12. I would accept more invitations to go and to travel to places I hadn’t been before – into the country, to meet someone new, to go to a church function, a Zumba event. I would live life to the fullest.
13. I would treat my body as a temple. I would allow occasional junk food, but mostly I would eat healthy from the five food groups and drink 6 to 8 glasses of water per day.
14. Each morning when I woke up I wouldn’t hide underneath the blankets, afraid of difficult feelings, and loving too much the comfort of oblivion. Over time, this is paramount to a waste of life.
15. I would have spent more time and energy and put more enthusiasm into showing my grandmother (my nanna) how much I loved and appreciated her before she passed.
16. I would still watch television, but not spend quite as much time in front of the ‘idiot box’.
17. Before I yelled or said hurtful comments to someone I loved, such as my mother, I would hold my breath and count to ten. Even though I know she forgives me and knows I didn’t mean it, what I’ve said still lingers uncomfortably within.
18. I would demonstrate a healthy sense of self-discipline. This would be apparent by the fact that, once I had deemed a task worth completing in its entirety
I would go through with it. I wouldn’t stop half way through and go onto some other project.
19. I never would have tried going to Pokie machines. How much money have I lost trying to learn this lesson?
20. I would spend my money more wisely – ideally the things I spent my money on would be in line with my values – Christmas presents for the children and my mother, Christmas cards.
21. I would pray every day and go to Church every Sunday. It’s only now that I am realising God is the foundation of everything. (And of course I am not pushing this view on anyone – this is just my opinion).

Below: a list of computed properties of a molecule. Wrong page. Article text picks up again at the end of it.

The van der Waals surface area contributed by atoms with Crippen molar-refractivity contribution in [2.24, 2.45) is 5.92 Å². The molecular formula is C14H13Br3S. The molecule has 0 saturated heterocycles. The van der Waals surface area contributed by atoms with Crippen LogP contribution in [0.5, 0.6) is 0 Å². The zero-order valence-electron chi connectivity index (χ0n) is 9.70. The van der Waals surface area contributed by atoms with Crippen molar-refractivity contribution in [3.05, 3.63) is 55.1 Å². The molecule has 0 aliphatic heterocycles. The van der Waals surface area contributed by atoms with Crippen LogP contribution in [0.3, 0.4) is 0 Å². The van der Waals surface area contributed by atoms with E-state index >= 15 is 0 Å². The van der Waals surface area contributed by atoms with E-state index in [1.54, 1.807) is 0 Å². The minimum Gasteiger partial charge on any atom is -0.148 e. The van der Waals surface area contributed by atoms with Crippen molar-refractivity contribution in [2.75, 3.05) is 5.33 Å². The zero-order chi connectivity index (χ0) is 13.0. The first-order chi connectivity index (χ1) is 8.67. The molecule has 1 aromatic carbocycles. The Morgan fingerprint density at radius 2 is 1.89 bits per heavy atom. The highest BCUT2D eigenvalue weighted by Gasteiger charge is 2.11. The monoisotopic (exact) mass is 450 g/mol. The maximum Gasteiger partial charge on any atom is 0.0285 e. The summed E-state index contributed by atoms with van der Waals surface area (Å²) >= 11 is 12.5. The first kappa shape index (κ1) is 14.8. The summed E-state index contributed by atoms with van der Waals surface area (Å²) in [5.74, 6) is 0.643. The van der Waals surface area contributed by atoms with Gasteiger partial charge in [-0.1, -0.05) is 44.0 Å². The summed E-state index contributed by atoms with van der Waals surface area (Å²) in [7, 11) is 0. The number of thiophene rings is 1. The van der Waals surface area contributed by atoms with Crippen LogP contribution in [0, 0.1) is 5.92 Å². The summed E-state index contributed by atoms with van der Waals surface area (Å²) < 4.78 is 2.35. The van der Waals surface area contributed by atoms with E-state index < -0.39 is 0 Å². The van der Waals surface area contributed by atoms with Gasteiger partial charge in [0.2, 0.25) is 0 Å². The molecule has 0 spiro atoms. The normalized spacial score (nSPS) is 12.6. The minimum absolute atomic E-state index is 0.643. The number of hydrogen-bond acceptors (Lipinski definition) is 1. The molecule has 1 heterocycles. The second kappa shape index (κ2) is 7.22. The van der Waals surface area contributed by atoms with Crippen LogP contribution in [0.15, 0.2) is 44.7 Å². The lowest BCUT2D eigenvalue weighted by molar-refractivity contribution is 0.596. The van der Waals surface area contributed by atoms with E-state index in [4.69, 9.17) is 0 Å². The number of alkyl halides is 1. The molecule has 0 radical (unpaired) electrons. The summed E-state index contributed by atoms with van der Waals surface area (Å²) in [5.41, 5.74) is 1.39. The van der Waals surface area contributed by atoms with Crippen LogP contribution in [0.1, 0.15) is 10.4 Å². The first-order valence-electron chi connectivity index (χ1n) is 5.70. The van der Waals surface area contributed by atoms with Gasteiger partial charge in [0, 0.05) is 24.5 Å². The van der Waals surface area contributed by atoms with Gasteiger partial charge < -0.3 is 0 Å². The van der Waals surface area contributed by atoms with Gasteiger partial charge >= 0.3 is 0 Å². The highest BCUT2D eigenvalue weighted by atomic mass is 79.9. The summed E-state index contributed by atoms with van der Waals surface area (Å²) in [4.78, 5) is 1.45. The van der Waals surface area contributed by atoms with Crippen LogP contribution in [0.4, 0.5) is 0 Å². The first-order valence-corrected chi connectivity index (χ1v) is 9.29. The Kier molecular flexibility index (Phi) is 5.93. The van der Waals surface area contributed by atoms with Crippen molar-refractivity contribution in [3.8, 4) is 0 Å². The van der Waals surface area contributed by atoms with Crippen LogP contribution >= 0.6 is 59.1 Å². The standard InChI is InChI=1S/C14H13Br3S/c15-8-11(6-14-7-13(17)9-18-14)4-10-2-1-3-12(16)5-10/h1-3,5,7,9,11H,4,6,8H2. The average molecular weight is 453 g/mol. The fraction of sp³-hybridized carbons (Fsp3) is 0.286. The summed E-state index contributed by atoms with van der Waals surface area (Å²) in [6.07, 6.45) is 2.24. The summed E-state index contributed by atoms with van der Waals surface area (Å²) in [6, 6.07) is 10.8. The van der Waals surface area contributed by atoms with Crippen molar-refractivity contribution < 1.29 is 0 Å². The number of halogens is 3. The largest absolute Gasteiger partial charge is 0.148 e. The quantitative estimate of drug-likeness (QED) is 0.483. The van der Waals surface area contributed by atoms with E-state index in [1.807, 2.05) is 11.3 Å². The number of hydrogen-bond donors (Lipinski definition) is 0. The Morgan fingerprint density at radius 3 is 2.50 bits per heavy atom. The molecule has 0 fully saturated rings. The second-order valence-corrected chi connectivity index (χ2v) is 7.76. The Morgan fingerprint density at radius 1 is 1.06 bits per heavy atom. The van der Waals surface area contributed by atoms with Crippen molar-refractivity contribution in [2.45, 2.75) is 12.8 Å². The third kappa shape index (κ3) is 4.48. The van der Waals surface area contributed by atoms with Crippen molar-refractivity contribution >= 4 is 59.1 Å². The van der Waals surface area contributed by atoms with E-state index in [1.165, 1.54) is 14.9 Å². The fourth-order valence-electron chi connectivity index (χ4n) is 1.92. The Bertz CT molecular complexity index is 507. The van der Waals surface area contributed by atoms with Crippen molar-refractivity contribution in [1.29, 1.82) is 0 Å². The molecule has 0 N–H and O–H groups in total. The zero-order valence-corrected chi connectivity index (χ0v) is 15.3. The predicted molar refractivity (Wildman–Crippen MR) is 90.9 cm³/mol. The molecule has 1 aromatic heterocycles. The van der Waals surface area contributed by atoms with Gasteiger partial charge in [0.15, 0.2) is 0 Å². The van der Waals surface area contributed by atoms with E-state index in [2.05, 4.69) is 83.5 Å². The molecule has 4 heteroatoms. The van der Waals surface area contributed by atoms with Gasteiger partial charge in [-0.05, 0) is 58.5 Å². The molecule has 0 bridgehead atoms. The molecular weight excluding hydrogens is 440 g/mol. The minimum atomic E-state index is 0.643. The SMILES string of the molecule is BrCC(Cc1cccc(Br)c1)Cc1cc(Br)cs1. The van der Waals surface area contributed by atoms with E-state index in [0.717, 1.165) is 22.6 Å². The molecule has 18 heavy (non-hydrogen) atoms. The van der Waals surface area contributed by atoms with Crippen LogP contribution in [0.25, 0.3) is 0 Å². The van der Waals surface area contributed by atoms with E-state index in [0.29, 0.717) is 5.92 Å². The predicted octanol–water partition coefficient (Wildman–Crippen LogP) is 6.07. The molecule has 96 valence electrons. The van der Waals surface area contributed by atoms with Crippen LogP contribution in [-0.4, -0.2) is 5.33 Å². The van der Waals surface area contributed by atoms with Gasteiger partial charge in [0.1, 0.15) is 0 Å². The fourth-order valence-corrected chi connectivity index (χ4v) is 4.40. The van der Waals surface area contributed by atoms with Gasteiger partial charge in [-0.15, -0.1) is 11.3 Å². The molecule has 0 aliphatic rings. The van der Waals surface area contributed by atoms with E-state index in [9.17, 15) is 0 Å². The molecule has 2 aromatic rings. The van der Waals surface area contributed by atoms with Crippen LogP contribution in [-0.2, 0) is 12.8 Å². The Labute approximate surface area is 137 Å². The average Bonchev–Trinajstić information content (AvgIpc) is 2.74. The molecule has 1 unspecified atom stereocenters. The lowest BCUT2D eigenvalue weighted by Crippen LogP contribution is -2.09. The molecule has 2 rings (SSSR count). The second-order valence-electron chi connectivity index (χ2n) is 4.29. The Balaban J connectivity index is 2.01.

22. I would make a habit relatively early in my life of putting things away straight away after I used them.
23. Every day I would form a timetable – one that was realistic and reflected my value system – health and wellbeing, time and energy with family, my little cat, Suzie. And I would stick with it.
24. I wouldn’t be so paranoid – people have better things to do than to talk about me!
25. I would balance the qualities of a healthy self-discipline while being gentle and loving with myself.
26. I would never yell. I would never use abusive language. (Yes I am human and to say ‘never’ is probably unrealistic – but I feel it can’t hurt to have this goal).
27. I would go around committing random acts of kindness.
28. I would not buy things that I know, deep down, that I am not going to use. (For example, I have about 10 journals – with the first few pages of each scribbled upon).
29. I would forgive easier and more quickly.
30. I would make a more concerted effort not to make the same mistakes.
31. I would enjoy nature more – sun-rises and sunsets, green trees, flowers, birds, wildlife.
32. I would make a more consistent effort to ensure my behaviour was in line with my desire to slow the effects of global warming.
33. I would watch my finances so that I had money left over to give towards worthwhile causes – illness, starving children, and of course, my nieces and nephew.
34. My (somewhat idealistic but nonetheless wishing to cling to) idea of never yelling or speaking in a disrespectful way to my mother.
35. Not having done something before would not be an excuse in itself not to try it.
36. I would get into the habit of doing unto others as I would like them to do by me.